We started early this morning on the National Geographic Sea Lion. As there was a full day ahead of us, the extra fifteen minutes this morning would help us to accomplish all the activities on the schedule. After the usual morning exercise with the wellness specialist, we disembarked for Rowena Point. At this is a beautiful overlook just off the old Columbia Highway, the first paved highway in the country, we were afforded incredible views of the Gorge, brilliant fall colors and a brisk breeze to jump start our morning. From the overlook, we traveled to the Columbia Gorge Discovery Center where we first had the opportunity to learn about various raptors that cannot be released to the wild and serve as a wonderful means for educating visitors about these birds of prey, their life history and some of the challenges they face. Following this short presentation, we all had a chance to explore the diverse exhibits before either walking back to the ship, joining Grace on a nature walk, or sharing time with Bob and learning about the murals of The Dalles on a city tour.

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  • Hell’s Canyon and Clarkston, Oregon

    Well one thing’s for certain–it’s all down hill from here. We began our expedition in Clarkston, and then traveled in expedition landing crafts upstream another 35 miles through shallow water and raging rapids. After meeting the confluence of the wild Salmon River flowing into the Snake River, we traveled down 1,000-feet to sea level, 400-miles away. To get the full experience of these photos, view them from the passenger seat of a convertible car driving fast down a winding road.

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  • Palouse River

    After traveling overnight through the Lower Granite and Little Goose Locks, the National Geographic Sea Lion dropped anchor just north of the confluence of the Palouse and Snake Rivers. The sun burst through the clouds momentarily lighting of the hillsides in the beautiful morning glow that creates a ‘photographic emergency’. As the clouds ensconced the sun, the emergency was downgraded to a ‘photographic alert’. Although the sun did eventually give way to clouds and rain, we were able to stay through the morning activities which included expedition landing craft tours up the incredible Palouse River, Kayaking and visiting the 186-foot waterfall named for the river.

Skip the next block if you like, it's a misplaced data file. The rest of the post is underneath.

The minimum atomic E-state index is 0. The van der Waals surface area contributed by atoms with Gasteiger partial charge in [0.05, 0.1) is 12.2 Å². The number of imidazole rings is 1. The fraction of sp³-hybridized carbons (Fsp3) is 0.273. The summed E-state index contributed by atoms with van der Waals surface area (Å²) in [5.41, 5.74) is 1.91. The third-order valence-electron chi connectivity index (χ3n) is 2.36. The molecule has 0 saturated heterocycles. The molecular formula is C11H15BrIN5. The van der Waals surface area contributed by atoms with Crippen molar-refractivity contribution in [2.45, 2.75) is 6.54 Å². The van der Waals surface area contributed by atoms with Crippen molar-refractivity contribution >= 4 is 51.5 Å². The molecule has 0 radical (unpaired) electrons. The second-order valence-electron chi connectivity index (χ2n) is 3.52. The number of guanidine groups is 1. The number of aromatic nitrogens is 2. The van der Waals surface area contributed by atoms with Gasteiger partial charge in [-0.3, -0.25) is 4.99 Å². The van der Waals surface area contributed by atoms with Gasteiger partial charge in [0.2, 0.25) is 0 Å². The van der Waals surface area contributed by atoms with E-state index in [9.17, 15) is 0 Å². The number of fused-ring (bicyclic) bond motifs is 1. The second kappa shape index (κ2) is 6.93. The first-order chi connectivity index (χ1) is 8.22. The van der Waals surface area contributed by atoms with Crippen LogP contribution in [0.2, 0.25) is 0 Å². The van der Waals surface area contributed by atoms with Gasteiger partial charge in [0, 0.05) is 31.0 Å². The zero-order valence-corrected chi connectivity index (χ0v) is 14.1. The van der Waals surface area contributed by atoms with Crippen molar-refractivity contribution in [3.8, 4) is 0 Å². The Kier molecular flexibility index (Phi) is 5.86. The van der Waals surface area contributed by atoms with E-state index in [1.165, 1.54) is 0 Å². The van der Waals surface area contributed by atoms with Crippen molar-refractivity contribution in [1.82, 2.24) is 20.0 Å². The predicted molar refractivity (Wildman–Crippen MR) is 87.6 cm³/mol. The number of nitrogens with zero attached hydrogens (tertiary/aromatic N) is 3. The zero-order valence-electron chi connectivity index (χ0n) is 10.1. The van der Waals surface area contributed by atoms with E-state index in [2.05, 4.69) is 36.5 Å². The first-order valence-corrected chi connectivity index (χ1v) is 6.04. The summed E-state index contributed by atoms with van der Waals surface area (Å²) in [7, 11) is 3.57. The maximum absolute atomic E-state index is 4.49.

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  • Clarkston, Washington & Hells Canyon

    On the first day of our journey we are at Clarkston, Washington, on the Snake River. Right after breakfast we set off on jet boats for an exciting journey up the Snake River and into Hells Canyon. Rugged and remote, Hells Canyon is the deepest river-cut canyon in North America. Our first stop is at Asotin (Place of Eels). Here we marveled at a beautiful outcrop of complex columnar basalt where perfectly formed columns rise above the river. Soon we were on the free-flowing Snake River. High cliffs formed by layer after layer of basaltic lava flows rose high above us. As we proceeded upstream on this cloudy morning, fall colors brightened the landscape as mulberry trees glowed golden and sumac smoldered crimson on the rocky slopes.